To my sisters — I was then too small — he told tales as they went for walks, and these tales were measured by miles not chapters. “Tell us another mile,” was the cry of the two girls. For my own part, of the many wonderful tales Mohr [Marx] told me, the most wonderful, the most delightful one, was “Hans Röckle.” It went on for months and months; it was a whole series of stories. The pity no one was there to write down these tales so full of poetry, of wit, of humour! Hans Röckle himself was a Hoffmann-like magician, who kept a toyshop, and who was always “hard up.” His shop was full of the most wonderful things — of wooden men and women, giants and dwarfs, kings and queens, workmen and masters, animals and birds as numerous as Noah got into the Arc, tables and chairs, carriages, boxes of all sorts and sizes. And though he was a magician, Hans could never meet his obligations either to the devil or the butcher, and was therefore — much against the grain — constantly obliged to sell his toys to the devil. These then went through wonderful adventures — always ending in a return to Hans Röckle’s shop. Some of these adventures were as grim, as terrible, as any of Hoffmann’s; some were comic; all were told with inexhaustible verve, wit and humour.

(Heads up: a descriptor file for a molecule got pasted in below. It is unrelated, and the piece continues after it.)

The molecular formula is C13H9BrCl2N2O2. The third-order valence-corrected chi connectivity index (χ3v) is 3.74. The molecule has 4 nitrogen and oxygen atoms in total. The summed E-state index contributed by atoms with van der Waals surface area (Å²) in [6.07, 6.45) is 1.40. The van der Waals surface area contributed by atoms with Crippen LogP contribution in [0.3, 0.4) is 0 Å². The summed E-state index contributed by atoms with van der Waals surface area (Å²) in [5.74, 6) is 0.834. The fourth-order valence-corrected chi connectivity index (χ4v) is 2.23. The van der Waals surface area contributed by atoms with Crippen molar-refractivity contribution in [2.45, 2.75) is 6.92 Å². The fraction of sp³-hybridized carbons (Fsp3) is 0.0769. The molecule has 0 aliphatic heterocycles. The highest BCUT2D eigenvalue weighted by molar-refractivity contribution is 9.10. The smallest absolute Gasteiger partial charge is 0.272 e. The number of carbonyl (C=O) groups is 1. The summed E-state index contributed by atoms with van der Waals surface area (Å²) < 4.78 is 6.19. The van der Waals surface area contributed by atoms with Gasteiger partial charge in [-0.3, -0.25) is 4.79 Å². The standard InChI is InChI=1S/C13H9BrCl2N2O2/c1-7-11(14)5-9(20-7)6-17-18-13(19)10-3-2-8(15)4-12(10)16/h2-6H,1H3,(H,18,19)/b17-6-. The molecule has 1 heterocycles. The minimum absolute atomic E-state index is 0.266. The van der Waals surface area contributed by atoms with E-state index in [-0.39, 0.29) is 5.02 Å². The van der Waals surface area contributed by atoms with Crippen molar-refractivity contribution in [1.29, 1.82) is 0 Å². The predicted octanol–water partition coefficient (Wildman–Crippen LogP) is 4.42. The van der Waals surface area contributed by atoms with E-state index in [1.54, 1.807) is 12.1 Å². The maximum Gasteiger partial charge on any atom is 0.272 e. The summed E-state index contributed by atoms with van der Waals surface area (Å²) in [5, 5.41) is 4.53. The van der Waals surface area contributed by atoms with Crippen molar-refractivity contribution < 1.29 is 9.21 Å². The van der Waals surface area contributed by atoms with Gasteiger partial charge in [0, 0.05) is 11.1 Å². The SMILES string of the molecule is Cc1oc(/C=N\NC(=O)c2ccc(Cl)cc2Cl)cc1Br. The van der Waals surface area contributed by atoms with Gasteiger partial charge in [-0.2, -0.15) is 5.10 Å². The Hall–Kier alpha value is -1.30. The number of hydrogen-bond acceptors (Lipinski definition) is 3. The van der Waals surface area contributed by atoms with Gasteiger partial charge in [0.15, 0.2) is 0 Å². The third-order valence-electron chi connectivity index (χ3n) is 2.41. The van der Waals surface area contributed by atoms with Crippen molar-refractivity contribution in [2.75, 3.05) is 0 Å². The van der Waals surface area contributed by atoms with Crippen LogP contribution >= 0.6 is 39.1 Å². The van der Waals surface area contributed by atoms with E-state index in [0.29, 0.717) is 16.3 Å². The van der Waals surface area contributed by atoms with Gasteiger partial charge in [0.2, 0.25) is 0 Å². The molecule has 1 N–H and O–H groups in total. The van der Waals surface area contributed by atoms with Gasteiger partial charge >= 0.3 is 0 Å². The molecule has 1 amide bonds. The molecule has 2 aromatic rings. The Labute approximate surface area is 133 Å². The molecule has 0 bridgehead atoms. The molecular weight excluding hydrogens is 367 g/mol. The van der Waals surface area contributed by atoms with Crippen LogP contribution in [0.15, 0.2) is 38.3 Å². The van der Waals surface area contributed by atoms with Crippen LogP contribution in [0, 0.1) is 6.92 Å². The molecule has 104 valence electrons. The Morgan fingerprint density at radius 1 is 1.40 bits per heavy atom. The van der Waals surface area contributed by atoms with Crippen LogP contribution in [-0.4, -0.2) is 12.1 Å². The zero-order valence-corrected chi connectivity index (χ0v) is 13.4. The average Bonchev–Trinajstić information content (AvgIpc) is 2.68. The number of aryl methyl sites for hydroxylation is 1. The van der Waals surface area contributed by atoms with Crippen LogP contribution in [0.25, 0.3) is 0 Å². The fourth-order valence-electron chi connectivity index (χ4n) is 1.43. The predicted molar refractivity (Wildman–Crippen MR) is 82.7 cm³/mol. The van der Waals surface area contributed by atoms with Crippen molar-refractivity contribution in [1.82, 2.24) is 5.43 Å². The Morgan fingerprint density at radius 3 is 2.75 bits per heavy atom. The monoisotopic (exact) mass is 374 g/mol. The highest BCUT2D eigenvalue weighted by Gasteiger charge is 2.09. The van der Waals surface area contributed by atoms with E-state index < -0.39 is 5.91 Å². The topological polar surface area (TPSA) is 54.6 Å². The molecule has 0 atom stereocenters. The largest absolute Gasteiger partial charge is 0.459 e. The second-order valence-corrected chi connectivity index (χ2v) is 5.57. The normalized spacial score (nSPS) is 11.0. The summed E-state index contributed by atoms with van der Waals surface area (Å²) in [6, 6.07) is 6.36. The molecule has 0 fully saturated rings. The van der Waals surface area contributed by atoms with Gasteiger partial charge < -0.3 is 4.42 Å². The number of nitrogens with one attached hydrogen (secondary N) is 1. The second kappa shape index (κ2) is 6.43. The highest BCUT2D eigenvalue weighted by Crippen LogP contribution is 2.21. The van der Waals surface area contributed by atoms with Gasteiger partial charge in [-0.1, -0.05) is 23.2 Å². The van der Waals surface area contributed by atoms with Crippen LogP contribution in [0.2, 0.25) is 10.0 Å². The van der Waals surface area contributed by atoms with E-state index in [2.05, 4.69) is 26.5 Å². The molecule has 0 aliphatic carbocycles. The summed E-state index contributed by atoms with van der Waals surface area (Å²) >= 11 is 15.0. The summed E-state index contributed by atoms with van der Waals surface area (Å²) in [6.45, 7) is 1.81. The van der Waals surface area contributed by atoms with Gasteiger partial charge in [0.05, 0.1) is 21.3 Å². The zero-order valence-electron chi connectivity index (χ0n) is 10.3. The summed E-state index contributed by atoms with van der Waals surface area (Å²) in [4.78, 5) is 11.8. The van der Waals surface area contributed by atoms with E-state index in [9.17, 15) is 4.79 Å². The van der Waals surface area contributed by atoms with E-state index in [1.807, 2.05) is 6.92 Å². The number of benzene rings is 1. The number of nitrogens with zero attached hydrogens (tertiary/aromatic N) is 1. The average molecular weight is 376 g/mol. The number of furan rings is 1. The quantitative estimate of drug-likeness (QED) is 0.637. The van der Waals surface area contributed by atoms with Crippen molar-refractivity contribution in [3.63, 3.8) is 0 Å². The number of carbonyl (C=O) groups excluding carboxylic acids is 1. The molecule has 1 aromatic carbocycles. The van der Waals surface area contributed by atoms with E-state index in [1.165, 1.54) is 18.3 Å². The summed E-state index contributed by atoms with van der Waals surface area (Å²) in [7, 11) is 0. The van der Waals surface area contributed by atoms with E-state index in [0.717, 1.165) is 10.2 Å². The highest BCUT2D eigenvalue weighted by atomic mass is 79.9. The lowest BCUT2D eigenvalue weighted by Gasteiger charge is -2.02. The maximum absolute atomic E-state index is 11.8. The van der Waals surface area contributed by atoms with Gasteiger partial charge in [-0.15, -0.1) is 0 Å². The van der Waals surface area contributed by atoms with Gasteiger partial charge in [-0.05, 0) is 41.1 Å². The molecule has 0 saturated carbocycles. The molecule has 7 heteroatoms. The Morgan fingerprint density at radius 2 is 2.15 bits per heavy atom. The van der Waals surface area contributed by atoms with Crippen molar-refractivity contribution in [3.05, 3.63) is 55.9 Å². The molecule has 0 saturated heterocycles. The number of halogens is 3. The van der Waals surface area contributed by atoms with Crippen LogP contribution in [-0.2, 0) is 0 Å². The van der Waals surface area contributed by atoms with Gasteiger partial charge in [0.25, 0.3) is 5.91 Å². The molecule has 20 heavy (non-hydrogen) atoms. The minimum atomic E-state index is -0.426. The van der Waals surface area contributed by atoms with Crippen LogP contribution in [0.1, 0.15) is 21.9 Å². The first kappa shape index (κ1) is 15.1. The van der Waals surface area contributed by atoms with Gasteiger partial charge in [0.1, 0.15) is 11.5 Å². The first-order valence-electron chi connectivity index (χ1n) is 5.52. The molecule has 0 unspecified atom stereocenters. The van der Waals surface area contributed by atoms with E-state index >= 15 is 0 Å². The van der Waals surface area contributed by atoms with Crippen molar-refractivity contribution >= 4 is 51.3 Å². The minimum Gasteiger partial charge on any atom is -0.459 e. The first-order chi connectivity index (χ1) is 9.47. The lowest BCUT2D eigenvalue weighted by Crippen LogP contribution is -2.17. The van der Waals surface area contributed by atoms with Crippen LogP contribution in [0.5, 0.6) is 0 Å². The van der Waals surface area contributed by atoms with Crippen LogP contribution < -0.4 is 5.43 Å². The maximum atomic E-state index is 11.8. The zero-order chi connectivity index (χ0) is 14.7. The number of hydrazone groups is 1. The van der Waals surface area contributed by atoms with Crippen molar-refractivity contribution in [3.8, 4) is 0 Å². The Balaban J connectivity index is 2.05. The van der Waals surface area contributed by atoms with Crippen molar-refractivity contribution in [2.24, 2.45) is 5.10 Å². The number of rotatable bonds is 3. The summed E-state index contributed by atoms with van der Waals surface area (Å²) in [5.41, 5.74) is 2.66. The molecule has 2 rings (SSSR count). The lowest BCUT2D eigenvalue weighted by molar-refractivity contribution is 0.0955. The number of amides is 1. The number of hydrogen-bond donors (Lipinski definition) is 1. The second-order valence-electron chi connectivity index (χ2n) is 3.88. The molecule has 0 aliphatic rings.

And Mohr would also read to his children. Thus to me, as to my sisters before me, he read the whole of Homer, the whole Nibelungen Lied, Gudrun, Don Quixote, the Arabian Nights, etc. As to Shakespeare he was the Bible of our house, seldom out of our hands or mouths. By the time I was six I knew scene upon scene of Shakespeare by heart.
On my sixth birthday Mohr presented me with my first novel — the immortal Peter Simple [adventure novel by the English writer Frederick Marryat]. This was followed by a whole course of Marryat and Cooper. And my father actually read every one of the tales as I read them, and gravely discussed them with his little girl. And when that little girl, fired by Marryat’s tales of the sea, declared she would become a “Post-Captain” (whatever that may be) and consulted her father as to whether it would not be possible for her “to dress up as a boy” and “run away to join a man-of-war,” he assured her he thought it might very well be done, only they must say nothing about it to anyone until all plans were well matured.
From the reminiscences of Eleanor Marx: